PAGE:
Ashok Leyland goes digital for aftermarket


Ashok Leyland MD Vinod K Dasari

Ashok Leyland MD Vinod K Dasari expects the new initiatives to fetch Rs 1,000-crore revenue in 3-5 years


  Commercial vehicles major Ashok Leyland Ltd is embarking on a slew of digital transformation initiatives with an aim to further its aftermarket business. At a time IT is being seen as a key enabler and differentiator in a competitive business environment, Leyland expects the digital drive to help tap its in-house strength as well as segments such as passenger cars and two-wheelers.


Backed by digital initiatives and other innovations, the company achieved its highest ever market share of 34.7 per cent during the first quarter ended June 2017. According to Dheeraj G Hinduja, chairman, Leyland, the company has managed to get there despite increasing competition because of investments in technology including iEGR (intelligent exhaust gas recirculation), and on plants and products.

The company’s managing director, Vinod K Dasari, adds that digital has been a productivity driver for the company. “Now, digital will be a key driver for enhancing customer’s profitability and capturing the aftermarket opportunities.”

Leyland identified digital as a critical strategy to tap the Rs 60,000-crore aftermarket, which is fragmented and largely unorganised. On an average, the distance between garages run by OEM (original equipment manufacturer) and service stations is about 100 km, while local garages are located every 3 km. The company mapped around 20,000 mechanics across the country to be brought into its new digital initiative fold.

“These initiatives will be a growth driver for us and take us closer to our goal of achieving one-third of our revenues from the aftermarket business,” says Dasari, who expects the drive to bring around Rs 1,000-crore revenue in the next three-five years.

The four solutions, as part of the digital initiatives, comprise:
iAlert, a telematics (technology that allows information to be sent over long distances using computers) product that allows customers to track their vehicles in real time. Its live dashboard displays real-time information on the vehicle’s health, and sends alerts to the customer’s mobile if required. Service mandi, which connects customers to Leyland-trained mechanics. They can get live mobile updates on their vehicle repair. It allows digital payment on pre-agreed rate. E-diagnostics, which Leyland claims is a first-of-its-kind in the commercial vehicle industry; the diagnostic device pinpoints the error code for a vehicle by connecting the user’s phone with his vehicle via Bluetooth. A troubleshooting list pops up to help the mechanic or the driver resolve the error in a simple step-by-step visual process. LeyKart, which offers round-the-clock availability of genuine spare parts. Customers can search for the part they require by entering their vehicle registration number or selecting the relevant part from the list. They can add their choice to the Kart and pay digitally. The parts will be dispatched to their address from the nearest warehouse and they can track the shipment on mobile.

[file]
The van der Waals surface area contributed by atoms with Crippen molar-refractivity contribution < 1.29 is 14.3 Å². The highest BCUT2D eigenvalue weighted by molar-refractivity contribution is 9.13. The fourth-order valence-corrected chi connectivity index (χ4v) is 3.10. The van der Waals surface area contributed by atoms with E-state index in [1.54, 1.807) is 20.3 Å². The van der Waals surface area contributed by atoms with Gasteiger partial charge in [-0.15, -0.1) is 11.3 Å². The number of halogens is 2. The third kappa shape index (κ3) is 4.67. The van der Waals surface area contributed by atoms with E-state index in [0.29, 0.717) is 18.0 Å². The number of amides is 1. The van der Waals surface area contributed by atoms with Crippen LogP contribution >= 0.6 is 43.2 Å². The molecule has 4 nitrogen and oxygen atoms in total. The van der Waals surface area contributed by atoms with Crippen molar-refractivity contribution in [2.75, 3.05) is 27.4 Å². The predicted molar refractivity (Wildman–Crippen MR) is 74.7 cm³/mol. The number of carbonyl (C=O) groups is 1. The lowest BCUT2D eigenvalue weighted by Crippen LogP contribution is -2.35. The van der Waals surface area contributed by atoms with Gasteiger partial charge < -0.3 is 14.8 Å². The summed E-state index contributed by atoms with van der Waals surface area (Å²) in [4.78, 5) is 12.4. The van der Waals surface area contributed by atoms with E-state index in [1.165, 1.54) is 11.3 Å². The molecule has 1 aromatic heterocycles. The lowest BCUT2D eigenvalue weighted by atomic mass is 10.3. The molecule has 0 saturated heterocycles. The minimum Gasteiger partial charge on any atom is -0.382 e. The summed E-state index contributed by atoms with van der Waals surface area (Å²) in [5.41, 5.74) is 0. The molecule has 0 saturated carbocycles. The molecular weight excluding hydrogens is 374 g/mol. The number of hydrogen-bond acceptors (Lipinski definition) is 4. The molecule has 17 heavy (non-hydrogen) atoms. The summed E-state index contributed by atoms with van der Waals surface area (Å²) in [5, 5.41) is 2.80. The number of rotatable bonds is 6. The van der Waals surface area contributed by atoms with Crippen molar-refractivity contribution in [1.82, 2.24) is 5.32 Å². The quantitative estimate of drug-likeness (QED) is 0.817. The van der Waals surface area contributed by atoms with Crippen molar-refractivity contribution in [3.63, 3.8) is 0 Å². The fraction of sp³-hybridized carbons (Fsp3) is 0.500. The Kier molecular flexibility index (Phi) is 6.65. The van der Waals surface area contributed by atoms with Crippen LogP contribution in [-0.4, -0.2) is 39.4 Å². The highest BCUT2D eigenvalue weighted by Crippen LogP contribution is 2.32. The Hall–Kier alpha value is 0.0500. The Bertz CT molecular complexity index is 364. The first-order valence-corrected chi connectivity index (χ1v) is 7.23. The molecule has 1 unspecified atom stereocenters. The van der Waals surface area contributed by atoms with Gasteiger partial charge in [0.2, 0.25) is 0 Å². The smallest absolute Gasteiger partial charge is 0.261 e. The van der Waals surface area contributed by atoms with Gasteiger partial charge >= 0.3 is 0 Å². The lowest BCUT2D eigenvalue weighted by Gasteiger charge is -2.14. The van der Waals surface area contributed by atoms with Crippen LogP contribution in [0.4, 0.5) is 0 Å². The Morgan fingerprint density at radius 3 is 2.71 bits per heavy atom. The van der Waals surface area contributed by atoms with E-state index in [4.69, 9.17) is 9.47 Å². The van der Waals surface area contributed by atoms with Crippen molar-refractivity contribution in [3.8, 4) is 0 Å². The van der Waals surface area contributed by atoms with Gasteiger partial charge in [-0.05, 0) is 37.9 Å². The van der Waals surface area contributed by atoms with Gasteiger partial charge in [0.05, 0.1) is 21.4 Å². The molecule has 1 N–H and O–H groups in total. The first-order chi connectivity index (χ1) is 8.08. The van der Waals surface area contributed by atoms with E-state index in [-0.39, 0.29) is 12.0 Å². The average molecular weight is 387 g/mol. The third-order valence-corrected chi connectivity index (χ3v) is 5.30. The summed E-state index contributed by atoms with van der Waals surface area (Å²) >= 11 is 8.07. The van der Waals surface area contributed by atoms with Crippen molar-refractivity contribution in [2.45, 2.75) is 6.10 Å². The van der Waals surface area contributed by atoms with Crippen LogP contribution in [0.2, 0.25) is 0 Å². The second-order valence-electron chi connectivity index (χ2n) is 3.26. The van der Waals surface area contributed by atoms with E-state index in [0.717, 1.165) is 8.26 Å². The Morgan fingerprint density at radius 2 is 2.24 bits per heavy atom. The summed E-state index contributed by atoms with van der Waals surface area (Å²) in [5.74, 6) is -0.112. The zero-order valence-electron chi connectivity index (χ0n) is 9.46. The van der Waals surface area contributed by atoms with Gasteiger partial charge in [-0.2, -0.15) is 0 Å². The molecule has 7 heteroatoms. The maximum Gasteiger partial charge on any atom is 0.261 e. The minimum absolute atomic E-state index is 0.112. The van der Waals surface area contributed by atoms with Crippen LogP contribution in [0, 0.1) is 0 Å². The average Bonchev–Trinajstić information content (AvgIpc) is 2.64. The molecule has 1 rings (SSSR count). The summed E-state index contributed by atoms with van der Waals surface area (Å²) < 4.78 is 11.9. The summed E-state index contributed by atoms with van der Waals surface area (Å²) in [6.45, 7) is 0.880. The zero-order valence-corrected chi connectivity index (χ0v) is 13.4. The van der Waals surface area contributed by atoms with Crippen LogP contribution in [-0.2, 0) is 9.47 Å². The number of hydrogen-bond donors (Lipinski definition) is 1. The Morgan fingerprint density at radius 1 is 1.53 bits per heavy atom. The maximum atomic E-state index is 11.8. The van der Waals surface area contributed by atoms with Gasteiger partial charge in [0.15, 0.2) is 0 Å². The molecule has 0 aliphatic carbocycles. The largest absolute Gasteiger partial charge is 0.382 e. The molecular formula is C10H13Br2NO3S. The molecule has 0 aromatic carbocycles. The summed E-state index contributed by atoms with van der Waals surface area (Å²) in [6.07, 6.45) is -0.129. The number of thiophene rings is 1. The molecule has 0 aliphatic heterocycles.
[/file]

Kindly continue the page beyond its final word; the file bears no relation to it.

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  The management believes the four new solutions will enhance customer profitability, and in turn drive company profitability. They can be tapped to cater to segments such as passenger cars, light commercial vehicles and two-wheelers. Leyland is also planning to exploit smartphone penetration and work like any other app.


To support the growing network of customers, Leyland has invested in creating a digital marketplace to support them. The digital solutions are an integral part of its growth plan and has the potential to overhaul the commercial vehicle ecosystem.

Venkatesh Natarajan, senior vice-president, IT, and chief information officer, Leyland, says in the last three-four years, the company has focused significantly on areas such as product development and expansion of network to enhance customer service to deliver on its promise of “Aapki jeet, hamari jeet”, its tagline. In 2012, Leyland had 500-plus customer service touch points. They have increased to about 2,500. “The idea is whichever side customer turns his head to, he should see our service point.” Leyland has been considering how to leverage technology to improve customer profitability and experience. “It depends on the availability of vehicles and keeping the wheels rolling 24x7, which is customer expectation,” Natarajan adds.

He says that around 65-70 per cent of commercial vehicles that are out of warranty are serviced by mechanics. “We realised there is a potential both in terms of business and also to help our own customers.”

Product-led business models are ceding ground to solutions-based models anchored on digital platforms and in the process, OEMs are facing unorthodox rivals in the business such as technology start-ups.